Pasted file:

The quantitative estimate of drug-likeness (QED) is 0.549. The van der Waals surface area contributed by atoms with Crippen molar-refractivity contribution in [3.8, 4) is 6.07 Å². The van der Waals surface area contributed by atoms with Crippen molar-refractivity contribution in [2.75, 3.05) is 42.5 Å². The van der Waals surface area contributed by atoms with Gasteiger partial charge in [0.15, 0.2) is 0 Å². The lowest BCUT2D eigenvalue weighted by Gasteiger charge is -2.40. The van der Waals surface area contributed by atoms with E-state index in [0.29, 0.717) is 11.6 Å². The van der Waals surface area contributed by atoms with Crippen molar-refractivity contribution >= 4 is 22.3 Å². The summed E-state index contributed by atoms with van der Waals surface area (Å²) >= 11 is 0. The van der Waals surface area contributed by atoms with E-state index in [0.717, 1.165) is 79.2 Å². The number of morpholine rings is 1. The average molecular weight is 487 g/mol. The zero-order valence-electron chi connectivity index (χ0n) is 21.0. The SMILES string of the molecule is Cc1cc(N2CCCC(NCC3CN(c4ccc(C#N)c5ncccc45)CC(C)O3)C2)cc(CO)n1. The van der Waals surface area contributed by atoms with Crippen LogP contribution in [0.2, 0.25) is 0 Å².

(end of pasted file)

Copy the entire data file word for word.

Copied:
The quantitative estimate of drug-likeness (QED) is 0.549. The van der Waals surface area contributed by atoms with Crippen molar-refractivity contribution in [3.8, 4) is 6.07 Å². The van der Waals surface area contributed by atoms with Crippen molar-refractivity contribution in [2.75, 3.05) is 42.5 Å². The van der Waals surface area contributed by atoms with Gasteiger partial charge in [0.15, 0.2) is 0 Å². The lowest BCUT2D eigenvalue weighted by Gasteiger charge is -2.40. The van der Waals surface area contributed by atoms with E-state index in [0.29, 0.717) is 11.6 Å². The van der Waals surface area contributed by atoms with Crippen molar-refractivity contribution >= 4 is 22.3 Å². The summed E-state index contributed by atoms with van der Waals surface area (Å²) >= 11 is 0. The van der Waals surface area contributed by atoms with E-state index in [0.717, 1.165) is 79.2 Å². The number of morpholine rings is 1. The average molecular weight is 487 g/mol. The zero-order valence-electron chi connectivity index (χ0n) is 21.0. The SMILES string of the molecule is Cc1cc(N2CCCC(NCC3CN(c4ccc(C#N)c5ncccc45)CC(C)O3)C2)cc(CO)n1. The van der Waals surface area contributed by atoms with Crippen LogP contribution in [0.2, 0.25) is 0 Å².